The father of one of two nine-year-old girls killed in Brighton in 1986 was complicit in the sexual abuse of his daughter, a jury at the Old Bailey was told this morning (Tuesday 30 October).
Barrie Fellows – the father of Nicola Fellows – was accused of making comments far more incriminating than the defendant in the case, Russell Bishop.
And Mr Fellows had no alibi, according to defence counsel Joel Bennathan, but had carried a guilty secret for 32 years.
Unlike Bishop, he could have ordered his daughter to Wild Park, near their home in Moulsecoomb, Mr Bennathan said.
He suggested that Mr Fellows – who has not been charged and is not on trial – had the motivation to prevent Nicola from speaking about being abused.
And he said: “The police and prosecution have spent 32 years building a case against the wrong man.”
Bishop, 52, denies the murder of Nicola Fellows and Karen Hadaway in October 1986. He is standing trial at the Central Criminal Court, known as the Old Bailey, in London.
Mr Bennathan said: “There are perhaps three main planks to the case that the prosecution relies on … the 1990 conviction, the science – the fibres, the paint and, above all, the DNA – and the differing accounts and odd comments by Russell Bishop, the defendant.”
He said that the 1990 offences were “awful offences that the defendant is not on trial for – there is a danger of that”.
He said: “There is a danger of being so appalled by the 1990 offences that this Russell Bishop does not get a fair trial.
”Of course, there are some awful similarities but also some important differences.
”Our only point to make at this stage is, yes, it’s awful but first, wait and see where we end up on the similarities and the differences.
“Second, as the prosecution agree, that it is not enough by itself so you need to be careful when you look at the other issues that you keep an open mind.
“The science of the fibres, the paint, the DNA … There is detailed and complex scientific evidence for you to consider.
“I will not take up hours of your time, at this stage, going through each type and each finding but there are two broad points we will seek to explore before the end of the prosecution case.
“The first is contamination. The science that now surrounds DNA evidence is mind-boggingly sensitive. Today extreme precautions are taken to try to stop police officers or scientists moving traces from one exhibit to another. But in 1986?
“The second thing is he was there. Russell Bishop was in the area before the girls went missing and was one of the first on the scene.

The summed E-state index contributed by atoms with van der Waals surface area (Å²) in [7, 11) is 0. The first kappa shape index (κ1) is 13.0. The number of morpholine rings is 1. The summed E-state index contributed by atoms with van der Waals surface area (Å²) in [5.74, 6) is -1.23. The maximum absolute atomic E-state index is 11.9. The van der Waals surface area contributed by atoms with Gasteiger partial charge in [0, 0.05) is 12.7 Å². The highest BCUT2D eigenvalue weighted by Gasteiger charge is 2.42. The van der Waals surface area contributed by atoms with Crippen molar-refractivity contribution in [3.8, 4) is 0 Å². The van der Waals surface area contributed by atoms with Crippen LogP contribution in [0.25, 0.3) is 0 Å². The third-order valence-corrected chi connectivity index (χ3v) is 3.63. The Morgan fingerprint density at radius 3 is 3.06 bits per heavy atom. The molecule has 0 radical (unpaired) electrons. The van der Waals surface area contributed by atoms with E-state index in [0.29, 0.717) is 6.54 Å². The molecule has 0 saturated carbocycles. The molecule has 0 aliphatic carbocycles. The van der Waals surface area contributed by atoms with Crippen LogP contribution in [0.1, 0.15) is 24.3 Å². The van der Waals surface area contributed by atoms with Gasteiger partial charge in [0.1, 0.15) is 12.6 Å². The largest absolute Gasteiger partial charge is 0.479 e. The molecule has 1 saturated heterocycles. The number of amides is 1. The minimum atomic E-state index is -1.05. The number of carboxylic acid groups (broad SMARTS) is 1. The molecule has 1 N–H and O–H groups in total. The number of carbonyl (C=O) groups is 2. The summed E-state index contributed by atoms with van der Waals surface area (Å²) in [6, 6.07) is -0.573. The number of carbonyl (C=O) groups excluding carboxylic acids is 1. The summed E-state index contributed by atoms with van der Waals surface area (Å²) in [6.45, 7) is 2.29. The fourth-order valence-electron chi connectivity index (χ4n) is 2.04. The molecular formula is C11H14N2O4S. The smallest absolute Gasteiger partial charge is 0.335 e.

“He told police at the time that he touched the girls to see if they were alive. He gave a different account later. If that first accent is true, it would be very significant when we come to look at the DNA evidence.
“Mr Bishop changed his account about touching the girls. We will also seek to explore whether other people also changed their accounts.
“Is there another suspect?
“Only one person is on trial here – Russell Bishop – but the law allows a defendant to point out facts to the jury that might suggest the possibility that another person exists who might have carried out the offence.
“Then the jury can have that in mind when they consider if they are sure or not sure of the case against the defendant.
“We will ask questions of witnesses to show that at the same time as the girls have gone missing there is someone very close to them who has no alibi.
“That same someone makes comments after the killings that are far more incriminating than the things Russell Bishop said.
“That someone who might actually – unlike Russell Bishop – have been able to order Nicola Fellows to meet him in Wild Park
“And someone who has a guilty secret – that he has been complicit in the sexual abuse of Nicola Fellows, who shows an interest in paedophilic sex, and in the end might mean he cannot let Nicola Fellows tell the world what has been happening to her.
“That person, I am afraid, is her father Barrie Fellows.
“Barrie Fellows is not on trial here. No one can ask you to find him guilty or not guilty.
“But once we have looked at the facts surrounding him, we will suggest to you that those facts, when you look at them coolly and calmly – as you must – should lead you to accept that the police and prosecution have spent 32 years building a case against the wrong man.
“None of what I say is evidence. That will come next. But we hope that by setting out some of the things we will be asking about, it helps you to understand what we say is important.”
The trial continues.